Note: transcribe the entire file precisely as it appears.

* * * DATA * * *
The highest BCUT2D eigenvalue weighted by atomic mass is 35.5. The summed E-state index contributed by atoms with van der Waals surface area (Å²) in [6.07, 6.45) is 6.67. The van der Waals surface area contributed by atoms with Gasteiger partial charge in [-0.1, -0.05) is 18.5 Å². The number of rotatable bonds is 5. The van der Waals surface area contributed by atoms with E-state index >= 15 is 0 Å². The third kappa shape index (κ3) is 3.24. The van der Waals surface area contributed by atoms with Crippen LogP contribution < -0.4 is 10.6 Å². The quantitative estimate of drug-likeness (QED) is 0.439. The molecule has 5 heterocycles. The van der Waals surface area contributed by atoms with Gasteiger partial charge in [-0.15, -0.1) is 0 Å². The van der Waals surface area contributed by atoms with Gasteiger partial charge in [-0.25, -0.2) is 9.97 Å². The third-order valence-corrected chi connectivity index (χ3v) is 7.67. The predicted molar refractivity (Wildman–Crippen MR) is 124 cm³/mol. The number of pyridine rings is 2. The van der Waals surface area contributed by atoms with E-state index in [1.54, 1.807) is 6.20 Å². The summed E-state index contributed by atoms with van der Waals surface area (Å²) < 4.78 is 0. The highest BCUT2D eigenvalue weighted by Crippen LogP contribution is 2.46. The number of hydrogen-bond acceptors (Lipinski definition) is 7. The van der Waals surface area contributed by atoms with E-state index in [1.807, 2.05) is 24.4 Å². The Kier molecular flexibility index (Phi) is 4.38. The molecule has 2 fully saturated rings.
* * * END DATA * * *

The highest BCUT2D eigenvalue weighted by atomic mass is 35.5. The summed E-state index contributed by atoms with van der Waals surface area (Å²) in [6.07, 6.45) is 6.67. The van der Waals surface area contributed by atoms with Gasteiger partial charge in [-0.1, -0.05) is 18.5 Å². The number of rotatable bonds is 5. The van der Waals surface area contributed by atoms with E-state index >= 15 is 0 Å². The third kappa shape index (κ3) is 3.24. The van der Waals surface area contributed by atoms with Crippen LogP contribution < -0.4 is 10.6 Å². The quantitative estimate of drug-likeness (QED) is 0.439. The molecule has 5 heterocycles. The van der Waals surface area contributed by atoms with Gasteiger partial charge in [-0.15, -0.1) is 0 Å². The van der Waals surface area contributed by atoms with Gasteiger partial charge in [-0.25, -0.2) is 9.97 Å². The third-order valence-corrected chi connectivity index (χ3v) is 7.67. The predicted molar refractivity (Wildman–Crippen MR) is 124 cm³/mol. The number of pyridine rings is 2. The van der Waals surface area contributed by atoms with E-state index in [1.54, 1.807) is 6.20 Å². The summed E-state index contributed by atoms with van der Waals surface area (Å²) < 4.78 is 0. The highest BCUT2D eigenvalue weighted by Crippen LogP contribution is 2.46. The number of hydrogen-bond acceptors (Lipinski definition) is 7. The van der Waals surface area contributed by atoms with E-state index in [1.807, 2.05) is 24.4 Å². The Kier molecular flexibility index (Phi) is 4.38. The molecule has 2 fully saturated rings.